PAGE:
El Dorado 150: 'The Great Indian Doctor' Nancy Griggs

Deanna Bonn
Butler County Times Gazette
Courtesy of the Butler County Historical Society Home of the Kansas Oil Museum
AO Griggs Grocery 1883
A large sign above A.O. Griggs Grocery store advertises "Mrs. Nancy Griggs Great Indian Remedies," circa 1883.

Celebrating 150 Years in El Dorado with "The Great Indian Doctor" Nancy Griggs, who, according to an article in the Walnut Valley Times in 1895, was described as a woman who “...came of that sturdy, rugged pioneer stock, whose indomitable will, honesty and courage laid the foundation of this nation and paved the way, through untold hardships for a civilization, the broadest and highest in the worlds history. This was the atmosphere in which she was reared and these were the environments in which she grew to womanhood.”

According to her obituary published on page 5 of the Butler County Democrat in El Dorado, Kansas, on May 5, 1911, she was born Nancy Johnson, in Crawfordsville, Indiana, on December 24, 1828. However, her headstone shows her date of birth as December 22, 1828. She died at the home of her daughter, Mrs. W.P. Bradley in El Dorado, on Thursday, April 20, 1911, after months of sickness.

Mrs. Nancy Griggs in a photo appearing in the 1895 Pioneer Edition of the Walnut Valley Times.

Nancy Griggs lived 82 years, 3 months and 26 days. Between those two dates she lived a pretty incredible life. The podcast series “Celebrating 150 Years in El Dorado” airs on Wednesday at 12 p.m. on KBTL 88.1 will be sharing stories from the life of this remarkable woman on this week’s episode, “The Great Indian Doctor.”

Nancy Griggs first arrived in what is now Butler County, as Nancy Cowley, when Kansas was still a territory, in the fall of 1857. At that time, she was married to Mathew Cowley.

The Cowleys first settled in Little Walnut township. They later found that it was part of a a Native American reservation and in the winter of 1858 moved two miles north of El Dorado on the West Branch. Within a few years of settling there, Matthew Cowley enlisted in the Civil War and served as First Lieutenant in the 9th Kansas Cavalry. He died in Little Rock, Arkansas, in August, 1864, of typhoid fever. At that time, Kansas Territory was home to several tribes of Native Americans who were at war with each other — and with the incoming settlers.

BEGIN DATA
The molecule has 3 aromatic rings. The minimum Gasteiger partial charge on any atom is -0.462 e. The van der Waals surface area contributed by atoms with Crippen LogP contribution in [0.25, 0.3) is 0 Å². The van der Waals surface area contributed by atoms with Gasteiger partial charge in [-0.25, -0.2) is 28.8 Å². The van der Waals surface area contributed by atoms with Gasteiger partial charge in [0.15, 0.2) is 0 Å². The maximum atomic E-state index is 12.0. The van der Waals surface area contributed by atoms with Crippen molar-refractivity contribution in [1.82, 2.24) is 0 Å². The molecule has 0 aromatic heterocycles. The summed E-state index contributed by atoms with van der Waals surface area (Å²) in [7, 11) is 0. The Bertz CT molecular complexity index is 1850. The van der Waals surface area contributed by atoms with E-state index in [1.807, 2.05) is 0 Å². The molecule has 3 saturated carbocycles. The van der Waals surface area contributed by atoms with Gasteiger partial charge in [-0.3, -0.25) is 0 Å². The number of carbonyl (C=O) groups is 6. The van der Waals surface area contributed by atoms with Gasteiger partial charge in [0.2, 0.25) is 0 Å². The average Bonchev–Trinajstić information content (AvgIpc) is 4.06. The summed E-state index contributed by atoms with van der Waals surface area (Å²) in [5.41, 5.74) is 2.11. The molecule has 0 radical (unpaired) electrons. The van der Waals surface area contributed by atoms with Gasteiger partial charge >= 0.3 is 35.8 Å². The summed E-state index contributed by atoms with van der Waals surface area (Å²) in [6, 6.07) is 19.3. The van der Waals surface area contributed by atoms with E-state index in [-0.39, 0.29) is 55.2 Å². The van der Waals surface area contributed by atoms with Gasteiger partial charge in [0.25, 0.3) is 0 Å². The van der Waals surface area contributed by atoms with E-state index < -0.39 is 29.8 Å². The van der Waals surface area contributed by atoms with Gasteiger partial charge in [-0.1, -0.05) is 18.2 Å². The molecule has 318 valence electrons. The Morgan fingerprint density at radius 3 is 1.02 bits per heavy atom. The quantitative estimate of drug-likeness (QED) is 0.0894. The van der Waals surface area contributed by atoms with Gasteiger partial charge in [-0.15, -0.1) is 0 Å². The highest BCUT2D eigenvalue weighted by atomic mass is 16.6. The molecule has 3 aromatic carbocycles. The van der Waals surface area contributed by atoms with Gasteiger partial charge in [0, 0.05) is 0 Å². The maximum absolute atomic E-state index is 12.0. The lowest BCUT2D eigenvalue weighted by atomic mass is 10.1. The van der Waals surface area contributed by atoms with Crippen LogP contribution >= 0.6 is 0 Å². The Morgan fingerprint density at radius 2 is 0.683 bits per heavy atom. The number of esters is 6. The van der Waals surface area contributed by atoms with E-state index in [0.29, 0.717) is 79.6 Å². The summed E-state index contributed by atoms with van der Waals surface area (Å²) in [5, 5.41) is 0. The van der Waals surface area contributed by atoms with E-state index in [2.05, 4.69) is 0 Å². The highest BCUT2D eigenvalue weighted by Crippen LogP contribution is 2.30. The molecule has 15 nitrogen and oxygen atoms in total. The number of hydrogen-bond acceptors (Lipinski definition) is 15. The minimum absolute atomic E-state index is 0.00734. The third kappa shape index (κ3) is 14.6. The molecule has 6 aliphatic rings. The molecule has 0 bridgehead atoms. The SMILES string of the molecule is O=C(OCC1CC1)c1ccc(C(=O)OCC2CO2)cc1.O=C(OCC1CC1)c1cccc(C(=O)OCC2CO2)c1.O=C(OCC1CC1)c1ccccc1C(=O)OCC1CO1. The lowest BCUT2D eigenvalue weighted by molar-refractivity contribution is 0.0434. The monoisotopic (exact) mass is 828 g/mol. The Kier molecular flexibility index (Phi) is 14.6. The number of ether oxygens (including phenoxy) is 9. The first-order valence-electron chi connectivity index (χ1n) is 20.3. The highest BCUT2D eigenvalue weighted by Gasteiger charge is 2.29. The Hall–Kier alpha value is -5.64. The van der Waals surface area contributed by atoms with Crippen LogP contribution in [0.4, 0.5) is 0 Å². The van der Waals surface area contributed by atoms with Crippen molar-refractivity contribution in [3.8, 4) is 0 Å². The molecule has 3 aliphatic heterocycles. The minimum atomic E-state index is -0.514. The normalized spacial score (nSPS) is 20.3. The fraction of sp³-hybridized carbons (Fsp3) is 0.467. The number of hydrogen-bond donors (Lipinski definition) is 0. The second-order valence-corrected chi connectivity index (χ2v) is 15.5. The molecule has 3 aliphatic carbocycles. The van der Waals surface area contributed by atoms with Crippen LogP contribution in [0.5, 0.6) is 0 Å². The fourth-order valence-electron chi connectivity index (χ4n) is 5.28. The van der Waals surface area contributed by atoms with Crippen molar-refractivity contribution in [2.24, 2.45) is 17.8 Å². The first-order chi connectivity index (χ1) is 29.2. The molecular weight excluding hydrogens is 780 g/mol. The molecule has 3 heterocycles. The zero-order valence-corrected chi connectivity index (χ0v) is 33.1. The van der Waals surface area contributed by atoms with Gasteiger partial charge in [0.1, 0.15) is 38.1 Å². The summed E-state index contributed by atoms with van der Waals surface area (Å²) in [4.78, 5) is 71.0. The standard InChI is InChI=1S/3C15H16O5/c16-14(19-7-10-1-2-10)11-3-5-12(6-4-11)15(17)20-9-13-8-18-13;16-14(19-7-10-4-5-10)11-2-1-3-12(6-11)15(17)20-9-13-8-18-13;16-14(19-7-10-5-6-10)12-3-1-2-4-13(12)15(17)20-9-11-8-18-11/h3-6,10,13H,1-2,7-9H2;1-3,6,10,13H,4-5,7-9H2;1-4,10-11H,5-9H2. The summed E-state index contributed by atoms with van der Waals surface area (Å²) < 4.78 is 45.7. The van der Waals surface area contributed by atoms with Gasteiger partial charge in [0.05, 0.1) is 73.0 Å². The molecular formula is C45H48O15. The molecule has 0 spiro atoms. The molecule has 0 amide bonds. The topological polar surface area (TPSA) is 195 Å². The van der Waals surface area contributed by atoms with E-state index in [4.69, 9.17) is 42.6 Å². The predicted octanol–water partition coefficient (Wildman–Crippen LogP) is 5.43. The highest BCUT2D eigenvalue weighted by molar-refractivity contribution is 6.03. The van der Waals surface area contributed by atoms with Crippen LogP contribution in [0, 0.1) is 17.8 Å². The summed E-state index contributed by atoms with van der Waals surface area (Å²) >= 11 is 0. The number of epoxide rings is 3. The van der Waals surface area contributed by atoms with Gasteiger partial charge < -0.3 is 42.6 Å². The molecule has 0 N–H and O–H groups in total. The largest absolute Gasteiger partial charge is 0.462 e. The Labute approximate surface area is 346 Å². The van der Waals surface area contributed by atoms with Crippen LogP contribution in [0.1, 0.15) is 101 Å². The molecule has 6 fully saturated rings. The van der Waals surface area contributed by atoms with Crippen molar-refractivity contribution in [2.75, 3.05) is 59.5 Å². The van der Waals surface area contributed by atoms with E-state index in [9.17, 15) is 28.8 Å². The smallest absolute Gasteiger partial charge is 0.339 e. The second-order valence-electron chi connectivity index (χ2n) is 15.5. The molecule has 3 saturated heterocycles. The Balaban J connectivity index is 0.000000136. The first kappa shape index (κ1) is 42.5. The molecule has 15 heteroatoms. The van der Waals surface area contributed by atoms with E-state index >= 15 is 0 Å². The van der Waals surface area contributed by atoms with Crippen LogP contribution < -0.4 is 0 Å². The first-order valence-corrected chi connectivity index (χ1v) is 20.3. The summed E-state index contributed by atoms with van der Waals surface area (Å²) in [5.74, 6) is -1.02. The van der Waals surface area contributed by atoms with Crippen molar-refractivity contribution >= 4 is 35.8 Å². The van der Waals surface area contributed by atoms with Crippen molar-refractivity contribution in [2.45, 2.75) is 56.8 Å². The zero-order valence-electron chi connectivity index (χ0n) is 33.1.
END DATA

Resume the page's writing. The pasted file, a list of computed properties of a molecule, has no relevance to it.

An advertisement identifying Mrs. Nancy Griggs, M.D. as the Great Indian Doctor.

According to reports, Griggs won their confidence, ministered to their sick, fed the hungry and became famous among them. She acquired a practical knowledge of their use of herbs as medicine and became adept in their application. She studied nature and nature's remedies and went on to marry Albert (A.O.) Griggs on October 25, 1874.

Following their marriage, Nancy moved her healing practice into town. Mr. Griggs owned Griggs Grocery which, according to the El Dorado City Directory of 1885, was located at 129 N Main in El Dorado. In a photo taken around 1885, a large sign on top of Griggs’store advertised the services of Nancy Griggs: “Mrs. Nancy Griggs Great Indian Remedies.” “The Great Indian Doctor,” will air this Wednesday at 12 p.m. on KBTL 88.1 and following that airing, it will be available on the Everyday El Dorado podcast.